Home Affairs Minister Malusi Gigaba
Photo by: Bloomberg
Members of the Media, DHA partners, distinguished guests, ladies and gentlemen, good morning.
I am excited to launch the Automated Biometric Identification System (ABIS) Project, which greatly advances our Modernisation Programme and transformation imperatives broadly.
The department’s transformation journey started in 1994 with the establishment of a single national department, having inherited a fragmented civil registration system, with only 4.5 million people enjoying access to acceptable levels of civic services, to the exclusion of the African majority.
In 2011, a system-wide modernization programme was initiated, to create a digital environment. The programme entailed making significant changes to how the department operated, including systems development, streamlining processes and change management. The long-term goal was building a single, integrated, digital platform for the department and the Republic as a whole.
One of the major challenges faced was the imminent collapse of the over 20-year old biometrics database, HANIS, which left the department with no option but to conduct a technology upgrade.
To this end, the department partnered with the Council for Scientific and Industrial Research to develop specifications for a new biometric database. It worked with the State Information Technology Agency to procure a future-fit Automated Biometric Identification System. EOH was contracted to deliver the ABIS, as a result of a thoroughgoing procurement process.
This was made possible by the valuable support of the Justice, Crime Prevention and Security Cluster (JCPS) and the SA Police Services. With the new system, Home Affairs will address also the specific requirements of sister departments in the cluster and those of other organs of state.
What is pressing for the police, is for Home Affairs to fulfil requirements relating to the fingerprint search functionality. It should, going-forward, provide, additional biometric modalities, such as iris scan, palm print and infant footprint, over and above what the archaic HANIS used to provide.
The ABIS project started in January 2016. It is a modern IT system based on commodity hardware. It was designed to be run as a critical service without interruptions. It promises many possibilities in identity management while speaking to the type of Home Affairs we want to see in the future.
This modern IT system will integrate with other relevant systems, inside and outside Home Affairs, to allow for one holistic view of the status of clients. It will serve as a single source for biometric authentication of citizens and non-citizens across state institutions and private sector entities.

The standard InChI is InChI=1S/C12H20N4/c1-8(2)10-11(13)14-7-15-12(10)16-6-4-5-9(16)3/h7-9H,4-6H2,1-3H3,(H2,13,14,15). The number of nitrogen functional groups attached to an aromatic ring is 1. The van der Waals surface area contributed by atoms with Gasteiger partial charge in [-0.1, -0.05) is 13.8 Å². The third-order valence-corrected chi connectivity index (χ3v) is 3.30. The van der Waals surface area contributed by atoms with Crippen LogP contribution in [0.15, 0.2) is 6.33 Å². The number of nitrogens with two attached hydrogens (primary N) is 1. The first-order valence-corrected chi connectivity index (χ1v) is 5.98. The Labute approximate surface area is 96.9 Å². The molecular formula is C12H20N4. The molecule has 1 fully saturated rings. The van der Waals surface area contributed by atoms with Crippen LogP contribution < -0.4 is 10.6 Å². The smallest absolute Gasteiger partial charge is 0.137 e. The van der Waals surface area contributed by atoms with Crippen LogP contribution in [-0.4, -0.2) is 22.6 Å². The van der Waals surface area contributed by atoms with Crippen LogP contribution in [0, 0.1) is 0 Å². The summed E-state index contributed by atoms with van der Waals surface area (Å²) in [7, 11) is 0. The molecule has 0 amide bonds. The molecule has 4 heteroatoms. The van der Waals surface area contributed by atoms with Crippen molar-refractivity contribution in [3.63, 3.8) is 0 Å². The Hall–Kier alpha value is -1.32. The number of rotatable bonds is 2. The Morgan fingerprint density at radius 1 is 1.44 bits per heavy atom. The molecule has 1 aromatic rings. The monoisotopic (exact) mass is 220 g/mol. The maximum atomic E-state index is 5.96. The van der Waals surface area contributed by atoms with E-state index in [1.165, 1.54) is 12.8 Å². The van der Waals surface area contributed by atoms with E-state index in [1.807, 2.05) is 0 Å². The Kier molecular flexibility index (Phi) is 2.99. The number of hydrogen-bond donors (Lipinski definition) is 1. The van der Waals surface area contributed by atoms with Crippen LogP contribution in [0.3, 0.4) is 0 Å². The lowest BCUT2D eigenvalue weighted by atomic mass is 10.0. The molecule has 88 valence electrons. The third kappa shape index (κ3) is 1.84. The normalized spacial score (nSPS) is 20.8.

The ABIS project will be rolled-out in phases, over a five-year period. Among others, implementation will entail migration of the current HANIS data (fingerprints and facial recognition) to the new ABIS, with improved functionality, installation and configuration of ABIS infrastructure (hardware), and building of system functionalities.
When it goes live, the following benefits can be expected:
Service delivery improvements due to faster turnaround times for those applying for ID documents or passports,
Reduced cases of duplicate identities,
A future-fit identification and security solution in support of national government’s drive towards modernisation of all departments, for service efficiency.
On the economy,
The banks will be able to verify client identity quicker.
Tourism will benefit due to quicker response times at ports of entry to capture or verify a traveller’s identity.
SAPS will be able to search for suspects by matching latent prints against records on ABIS,
Improved border control, which should create also a competitive economic environment to attract critical skills, enable growth, increase foreign direct investment, create jobs and fight poverty.
This integrated multi-modal system that is scalable and expandable for future capabilities, is itself protected through cutting edge authentication and security protocols. This approach of ensuring our technology is future-ready, builds on the approach used to develop the smart ID card, which has now been issued to 10 million citizens.
As part of ABIS awareness, officials will be exposed to new and modern ways of working.
At project completion, we trust that we would have transformed, qualitatively, the Department of Home Affairs from what Nelson Mandela called in Long Walk to Freedom (1994: 155), “the much loathed Native Affairs Department”, into a real cornerstone of e-Government, and a critical enabler of citizen empowerment, economic development, national security and an efficient state.
This development will go some way to ensure our people thrive in the fourth industrial revolution, as it helps enable empowered citizens, relatively low cost digital government services, trusted documents, enhanced security, less crime, improved investment prospects and prosperity.
In sum, ABIS is a milestone in South Africa’s pathway towards a new digital national identity system. In it is embedded possibilities of restructuring the future, today, using highly secure technologies. The promise is a Department of Home Affairs which is not a problem to the people, but a solution for the people.
It is yet another way in which, Home Affairs meets the future!
I thank you.